Also last year, a paper in the journal Nature described researchers from the Netherlands using electroconvulsive therapy to successfully stop the brain from reconsolidating memories. The doctors sat 42 depressed patients down to watch slideshows of two emotionally traumatizing events, a sexual assault and a car crash. The following week, those patients were split into three groups to test their memories. One contingent was tested a day after receiving electroshock therapy, a second 90 minutes after and a third tested just based on what they’d seen the week before, with no neural tampering. The results were pretty insane: the researchers found the first group’s recall to be no different from “chance level”—like they’d never witnessed the traumas at all.
Last year, Stanford University School of Medicine genetics professor Dr. Hank Greely, who’s also the school’s director for the centre for law and biosciences, told The Atlantic that he thinks it’s within the realm of possibility that in 10 to 20 years, we’ll be able to pinpoint and delete entire memories. But to what degree do our memories define who we are? “Memories make up our identity, including our personalities, and in some important ways, we are our memories so if we lost or changed our memories we would be different people,” he said.
Of course, the positive implications of this work could be great: Daniela Schiller, a prolific researcher in New York who runs the Mount Sinai School of Medicine’s affective neuroscience lab, is trying to discover a way out of the pain for PTSD sufferers like her father, who survived the holocaust. As she explains in a recent New Yorker profile of her work, “I want to disentangle painful emotion from the memory it is associated with. Then somebody could recall a terrible trauma, like those my father obviously endured, without the terror that makes it so disabling. You would still have the memory, but not the overwhelming fear attached to it. That would be far more exciting than anything that happens in a movie.” For those tortured by flashbacks of their psychological wounds—abuse, addiction, anxieties, anything that cripples them with fear—it could mean release.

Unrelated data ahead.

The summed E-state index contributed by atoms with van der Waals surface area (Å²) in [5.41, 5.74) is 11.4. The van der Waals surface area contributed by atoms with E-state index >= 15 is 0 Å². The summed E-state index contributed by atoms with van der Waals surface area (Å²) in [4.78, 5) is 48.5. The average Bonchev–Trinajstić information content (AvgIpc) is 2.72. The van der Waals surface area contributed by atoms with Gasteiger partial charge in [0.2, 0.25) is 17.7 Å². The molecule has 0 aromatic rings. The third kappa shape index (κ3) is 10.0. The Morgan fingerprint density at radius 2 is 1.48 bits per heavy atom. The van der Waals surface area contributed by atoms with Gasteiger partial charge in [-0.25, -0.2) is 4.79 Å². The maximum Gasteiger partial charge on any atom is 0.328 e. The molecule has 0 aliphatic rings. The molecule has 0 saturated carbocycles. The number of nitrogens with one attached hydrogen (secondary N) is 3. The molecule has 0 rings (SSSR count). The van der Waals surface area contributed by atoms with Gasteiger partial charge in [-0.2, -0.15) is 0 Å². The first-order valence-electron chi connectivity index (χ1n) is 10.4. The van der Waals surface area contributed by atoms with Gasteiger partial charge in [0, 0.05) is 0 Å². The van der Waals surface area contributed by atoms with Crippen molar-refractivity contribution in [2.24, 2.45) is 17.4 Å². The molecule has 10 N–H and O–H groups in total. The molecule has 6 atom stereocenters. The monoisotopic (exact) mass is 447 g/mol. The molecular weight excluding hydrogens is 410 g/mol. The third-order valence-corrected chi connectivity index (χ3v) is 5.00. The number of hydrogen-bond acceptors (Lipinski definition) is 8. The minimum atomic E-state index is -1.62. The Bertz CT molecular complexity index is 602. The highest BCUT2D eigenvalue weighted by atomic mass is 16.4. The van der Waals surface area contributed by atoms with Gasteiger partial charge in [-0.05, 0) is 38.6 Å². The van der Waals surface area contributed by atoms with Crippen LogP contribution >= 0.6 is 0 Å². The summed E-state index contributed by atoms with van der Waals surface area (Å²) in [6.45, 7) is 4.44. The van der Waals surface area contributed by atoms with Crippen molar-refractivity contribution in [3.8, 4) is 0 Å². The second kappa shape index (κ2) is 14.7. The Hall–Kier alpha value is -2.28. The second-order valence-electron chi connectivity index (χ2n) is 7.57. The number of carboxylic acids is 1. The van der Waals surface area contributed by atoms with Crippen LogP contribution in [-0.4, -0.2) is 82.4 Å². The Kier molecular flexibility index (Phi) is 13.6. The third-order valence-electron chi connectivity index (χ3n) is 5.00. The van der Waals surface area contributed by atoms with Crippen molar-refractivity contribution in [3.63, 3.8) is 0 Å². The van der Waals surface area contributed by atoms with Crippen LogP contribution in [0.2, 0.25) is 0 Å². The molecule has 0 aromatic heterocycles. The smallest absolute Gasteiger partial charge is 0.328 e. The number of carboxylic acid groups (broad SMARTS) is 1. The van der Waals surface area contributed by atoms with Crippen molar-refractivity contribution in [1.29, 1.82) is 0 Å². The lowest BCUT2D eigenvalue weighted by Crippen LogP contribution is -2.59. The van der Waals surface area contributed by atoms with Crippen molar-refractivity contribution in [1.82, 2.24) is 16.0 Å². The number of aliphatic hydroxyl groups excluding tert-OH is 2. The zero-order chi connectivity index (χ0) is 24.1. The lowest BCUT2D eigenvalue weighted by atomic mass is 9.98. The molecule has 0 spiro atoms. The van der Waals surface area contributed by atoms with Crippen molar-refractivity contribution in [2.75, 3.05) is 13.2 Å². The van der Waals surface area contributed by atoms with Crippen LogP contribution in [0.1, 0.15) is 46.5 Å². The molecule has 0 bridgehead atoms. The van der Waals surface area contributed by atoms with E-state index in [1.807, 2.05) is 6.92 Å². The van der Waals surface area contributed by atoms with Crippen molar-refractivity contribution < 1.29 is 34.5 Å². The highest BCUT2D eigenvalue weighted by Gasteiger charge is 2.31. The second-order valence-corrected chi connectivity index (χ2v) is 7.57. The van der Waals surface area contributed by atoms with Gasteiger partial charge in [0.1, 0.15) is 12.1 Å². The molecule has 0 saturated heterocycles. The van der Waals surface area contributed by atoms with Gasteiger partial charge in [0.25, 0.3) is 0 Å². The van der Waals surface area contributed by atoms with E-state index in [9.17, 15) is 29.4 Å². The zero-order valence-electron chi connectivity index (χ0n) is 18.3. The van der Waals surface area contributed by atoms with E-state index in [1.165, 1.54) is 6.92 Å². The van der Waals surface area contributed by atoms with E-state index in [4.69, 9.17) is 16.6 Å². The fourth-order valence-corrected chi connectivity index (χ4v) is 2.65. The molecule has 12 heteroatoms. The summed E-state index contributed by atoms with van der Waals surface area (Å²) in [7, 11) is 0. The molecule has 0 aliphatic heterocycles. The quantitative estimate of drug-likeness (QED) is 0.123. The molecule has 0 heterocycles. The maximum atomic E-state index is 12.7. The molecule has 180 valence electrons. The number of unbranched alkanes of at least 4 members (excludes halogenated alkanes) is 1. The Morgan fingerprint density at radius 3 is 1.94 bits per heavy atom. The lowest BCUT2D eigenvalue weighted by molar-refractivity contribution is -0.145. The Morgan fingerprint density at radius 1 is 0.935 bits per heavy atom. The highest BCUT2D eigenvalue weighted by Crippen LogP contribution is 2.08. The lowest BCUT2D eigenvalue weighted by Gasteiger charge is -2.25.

Many of us are lucky enough to avoid the festering traumas, the ones that split your guts open and splatter them on the walls over and over, the ones we turn into art. I have been lucky. But we all live in fear of hurt or betrayal, the pinpricks people leave on our hearts that can turn into scars. It’s those micro hurts that we face that made Eternal Sunshine so relatable. Two weeks ago, I sat in a friend's car, the Montreal deep freeze creeping in, as she reflected on a boyfriend’s recent infidelity. Why couldn’t she have something like the memory-zapping pen used by Tommy Lee Jones and Will Smith in Men in Black, to obliterate not just the feelings of pain, but the ones of love and care that she still felt, irreconcilably, alongside them? She was desperate to relieve herself of the frenzy of her own mind. For her, the pen wouldn’t help, not really. The memories are a lesson in watching more closely for signs, to avoid ignoring the red flags next time. A child learns a knife is sharp by making the mistake of cutting their finger. For me, once veering off the road now keeps me on it.
Our memories make us human; instinct and science tell us so. They’re inextricably linked to our identities and imaginations. We’re decades beyond the question of whether or not memory alteration is an area of research worth pursuing. Does eliminating the feelings of terror that keep me, or anyone, up at night mean freedom from our mental prisons? Imagine that, in a decade or two, we’re able to isolate, adapt and slowly dull our memories. Imagine all the world’s atrocities indexed on a spectrum—everyone whose suffering ranks five or higher gets access to the memory drug. Imagine us a little more numbed to our sadness. Imagine someone with the resources—a government, a military, a hostile enemy—buying up the world’s supply. And then what? Dystopian, sure, but not impossible. If you can splice a memory, can you embed a new one? Can you rationalize the sickest of historical events by deleting someone’s feelings? We are already masters at manipulating our own minds. Won’t we lose ourselves?